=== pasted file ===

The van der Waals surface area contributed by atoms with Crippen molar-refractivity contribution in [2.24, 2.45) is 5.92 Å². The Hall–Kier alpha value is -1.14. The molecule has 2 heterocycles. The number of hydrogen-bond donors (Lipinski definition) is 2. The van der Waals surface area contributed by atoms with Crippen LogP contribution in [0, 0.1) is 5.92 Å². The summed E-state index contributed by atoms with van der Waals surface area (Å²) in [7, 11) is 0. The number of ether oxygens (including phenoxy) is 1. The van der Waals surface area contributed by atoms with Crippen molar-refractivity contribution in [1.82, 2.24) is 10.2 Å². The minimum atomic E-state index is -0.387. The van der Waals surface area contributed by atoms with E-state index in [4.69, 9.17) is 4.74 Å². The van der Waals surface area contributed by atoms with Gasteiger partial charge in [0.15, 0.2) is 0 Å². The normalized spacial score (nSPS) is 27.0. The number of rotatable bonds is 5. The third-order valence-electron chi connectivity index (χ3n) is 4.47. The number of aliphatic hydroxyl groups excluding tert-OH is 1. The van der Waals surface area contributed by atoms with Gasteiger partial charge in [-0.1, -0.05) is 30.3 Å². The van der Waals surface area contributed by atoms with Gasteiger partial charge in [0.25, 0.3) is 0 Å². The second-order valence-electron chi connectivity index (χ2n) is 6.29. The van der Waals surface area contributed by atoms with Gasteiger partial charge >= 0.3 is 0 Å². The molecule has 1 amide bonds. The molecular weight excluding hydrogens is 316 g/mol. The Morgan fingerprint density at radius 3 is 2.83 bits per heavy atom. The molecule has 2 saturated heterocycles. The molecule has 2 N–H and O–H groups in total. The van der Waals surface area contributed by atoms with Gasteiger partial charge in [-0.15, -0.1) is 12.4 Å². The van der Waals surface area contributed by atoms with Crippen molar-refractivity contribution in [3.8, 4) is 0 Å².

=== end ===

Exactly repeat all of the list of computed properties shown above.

The van der Waals surface area contributed by atoms with Crippen molar-refractivity contribution in [2.24, 2.45) is 5.92 Å². The Hall–Kier alpha value is -1.14. The molecule has 2 heterocycles. The number of hydrogen-bond donors (Lipinski definition) is 2. The van der Waals surface area contributed by atoms with Crippen LogP contribution in [0, 0.1) is 5.92 Å². The summed E-state index contributed by atoms with van der Waals surface area (Å²) in [7, 11) is 0. The number of ether oxygens (including phenoxy) is 1. The van der Waals surface area contributed by atoms with Crippen molar-refractivity contribution in [1.82, 2.24) is 10.2 Å². The minimum atomic E-state index is -0.387. The van der Waals surface area contributed by atoms with E-state index in [4.69, 9.17) is 4.74 Å². The van der Waals surface area contributed by atoms with Gasteiger partial charge in [0.15, 0.2) is 0 Å². The normalized spacial score (nSPS) is 27.0. The number of rotatable bonds is 5. The third-order valence-electron chi connectivity index (χ3n) is 4.47. The number of aliphatic hydroxyl groups excluding tert-OH is 1. The van der Waals surface area contributed by atoms with Gasteiger partial charge in [-0.1, -0.05) is 30.3 Å². The van der Waals surface area contributed by atoms with Gasteiger partial charge in [0.25, 0.3) is 0 Å². The second-order valence-electron chi connectivity index (χ2n) is 6.29. The van der Waals surface area contributed by atoms with Gasteiger partial charge >= 0.3 is 0 Å². The molecule has 1 amide bonds. The molecular weight excluding hydrogens is 316 g/mol. The Morgan fingerprint density at radius 3 is 2.83 bits per heavy atom. The molecule has 2 saturated heterocycles. The molecule has 2 N–H and O–H groups in total. The van der Waals surface area contributed by atoms with Gasteiger partial charge in [-0.15, -0.1) is 12.4 Å². The van der Waals surface area contributed by atoms with Crippen molar-refractivity contribution in [3.8, 4) is 0 Å².